Program spotlight: Clinical Mental Health Counseling Masters

Courtney Green, News Editor

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UNF’s focus on mental health is well known, but lesser known is a Masters degree path here at UNF that trains the therapists of tomorrow.

Dr. Robert Zeglin, Program Director for the Clinical Mental Health Counseling Masters, sat down with Spinnaker to talk about the program, the role of the UNF Counseling Center in the program, and future events students may be interested in.

The program

According to Zeglin, this program is for students who want to be therapists.

“I think a lot of students – especially those in Psych or Sociology – might think the only option for graduate school is a PhD in Clinical Psych, which is what I was told when I was a Psych major,” Zeglin said. “I think sometimes students are not finding their way over here when really what they want to do with their career is be a therapist, and so that’s something that we’ve been trying to correct.”

Recently, the program has joined a list of others with an Express Application option. The Express Application allows students who have graduated with a Bachelors in Psych, Sociology, and Public Health to apply for the Clinical Health Counseling Masters program without GRE scores, an application fee, and one letter of recommendation.

Brooks College of Health

It is a two-year program with 60 credits. Once a student has finished the program, they will be eligible to be licensed as a mental health counselor.

“Licensure is really what you’re working for,” Dr. Zeglin said. “Once you get your license, the world is your oyster.”

The program is accredited by CACREP, the national accredited body for counseling programs. The program currently only takes in 24 students every Fall, though it is looking to expand to 30 next year. It is a cohort model, and all 24 students will take the same courses together at the same time over a two-year period. By the time a student enters their second year, they will be out in the field gaining experience as therapists.

“Starting the Fall of your second year in the program, you’re doing therapy. You are out in the field about twenty hours a week and seeing real clients.”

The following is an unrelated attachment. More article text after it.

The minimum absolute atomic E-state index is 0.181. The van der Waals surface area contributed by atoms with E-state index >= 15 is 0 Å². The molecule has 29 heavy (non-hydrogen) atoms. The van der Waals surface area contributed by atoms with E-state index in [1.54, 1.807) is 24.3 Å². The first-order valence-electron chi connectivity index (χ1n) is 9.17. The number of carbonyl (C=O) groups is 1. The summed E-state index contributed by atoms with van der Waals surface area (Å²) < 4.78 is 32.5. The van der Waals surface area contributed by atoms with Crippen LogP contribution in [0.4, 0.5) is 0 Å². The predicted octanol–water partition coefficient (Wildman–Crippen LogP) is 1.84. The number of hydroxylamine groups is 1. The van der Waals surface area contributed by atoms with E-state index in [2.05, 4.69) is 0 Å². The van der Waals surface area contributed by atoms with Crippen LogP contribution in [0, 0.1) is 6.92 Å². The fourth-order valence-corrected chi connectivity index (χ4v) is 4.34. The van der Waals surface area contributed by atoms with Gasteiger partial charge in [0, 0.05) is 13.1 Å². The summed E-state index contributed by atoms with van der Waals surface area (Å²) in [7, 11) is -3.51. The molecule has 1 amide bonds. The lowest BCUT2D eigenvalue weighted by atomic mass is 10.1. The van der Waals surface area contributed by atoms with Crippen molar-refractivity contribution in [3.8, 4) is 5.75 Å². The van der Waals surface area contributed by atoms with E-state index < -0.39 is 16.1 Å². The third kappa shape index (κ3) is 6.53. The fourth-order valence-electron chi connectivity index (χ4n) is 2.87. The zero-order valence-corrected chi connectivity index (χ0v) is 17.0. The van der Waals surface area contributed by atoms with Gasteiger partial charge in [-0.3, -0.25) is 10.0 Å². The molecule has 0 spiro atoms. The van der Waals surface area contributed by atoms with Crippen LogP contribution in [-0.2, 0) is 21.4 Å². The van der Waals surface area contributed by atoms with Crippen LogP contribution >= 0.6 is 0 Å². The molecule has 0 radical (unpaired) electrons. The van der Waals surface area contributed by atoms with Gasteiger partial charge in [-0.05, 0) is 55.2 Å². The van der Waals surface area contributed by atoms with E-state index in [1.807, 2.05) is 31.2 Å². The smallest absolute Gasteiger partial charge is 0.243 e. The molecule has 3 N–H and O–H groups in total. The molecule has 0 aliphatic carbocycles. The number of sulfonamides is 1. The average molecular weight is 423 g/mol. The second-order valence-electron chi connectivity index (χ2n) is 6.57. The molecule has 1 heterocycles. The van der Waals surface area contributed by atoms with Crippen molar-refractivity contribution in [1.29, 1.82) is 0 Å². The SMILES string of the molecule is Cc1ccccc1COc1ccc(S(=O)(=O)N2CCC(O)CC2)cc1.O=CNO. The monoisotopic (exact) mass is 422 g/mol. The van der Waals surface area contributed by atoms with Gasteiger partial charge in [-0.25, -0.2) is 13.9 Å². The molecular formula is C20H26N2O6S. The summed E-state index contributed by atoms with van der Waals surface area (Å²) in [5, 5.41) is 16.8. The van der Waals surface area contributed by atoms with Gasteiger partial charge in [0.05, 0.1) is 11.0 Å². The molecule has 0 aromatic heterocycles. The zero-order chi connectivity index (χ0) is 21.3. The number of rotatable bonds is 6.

Some of the many sites students may go to include hospitals, non-profit community health, and university counseling centers.

“Over the course of the entire program, you’re doing 1,000 hours of field-based experience,” Dr. Zeglin explained.

Also recently, the program just started offering a thesis option for students who want to go on to a PhD program. Additionally, there are two certificate options: Animal-Assisted Therapy or Mental Health Sexology. A student could graduate with a Clinical Mental Health Counseling Masters and a certificate in either of the two options to expand their career options.

The program is constantly improving in a number of ways with feedback from graduates and increasing technology.

“It’s all an attempt to increase the quality of the training,” Dr. Zeglin said. “That’s our sole goal. We want our students to be leaders at whatever practice they land at. We’re training leaders.”

The UNF Counseling Center

Up until last year, the Counseling Center and the Brooks College of Health were not in partnership under the same umbrella. This changed simultaneously with the appointment of Dr. Richmond Wynn as Director of the Counseling Center. For the Clinical Health Counseling program, this was an important opportunity.

Shifting the Counseling Center under the Brooks College of Health has facilitated what Dr. Zeglin believes to be a better relationship, since now he and Dr. Wynn only need to go through one chain-of-command to make new ideas happen.

“It’s very easy for us to get together and get permission from one person,” Dr. Zeglin shared.

Sam Chaney
The UNF Counseling Center.

Working together, they have formed a new program called Perch. The program puts counselors across campus for easier access to students. One such office is the one located on Candy Cane Lake in Housing and Residence Life.

Future events Ospreys can look out for in connection to the Mental Health Counseling program include: an OCD Fundamentals training for professionals on January 31 and a panel in March presenting on the overlap between mental and sexual health. You can also find them at Market Days and look out for future events on their Facebook.

On mental health

As a parting thought, Zeglin shared a few thoughts about mental health.

“The demand for student mental health is going up, but it’s not necessarily because more people need it. It’s because, as you decrease the stigma surrounding mental health, more people are willing to talk about issues that were already there. The biggest thing we’re trying to do is destigmatize – the more we can do that, the better overall mental health is going to be on campus.”

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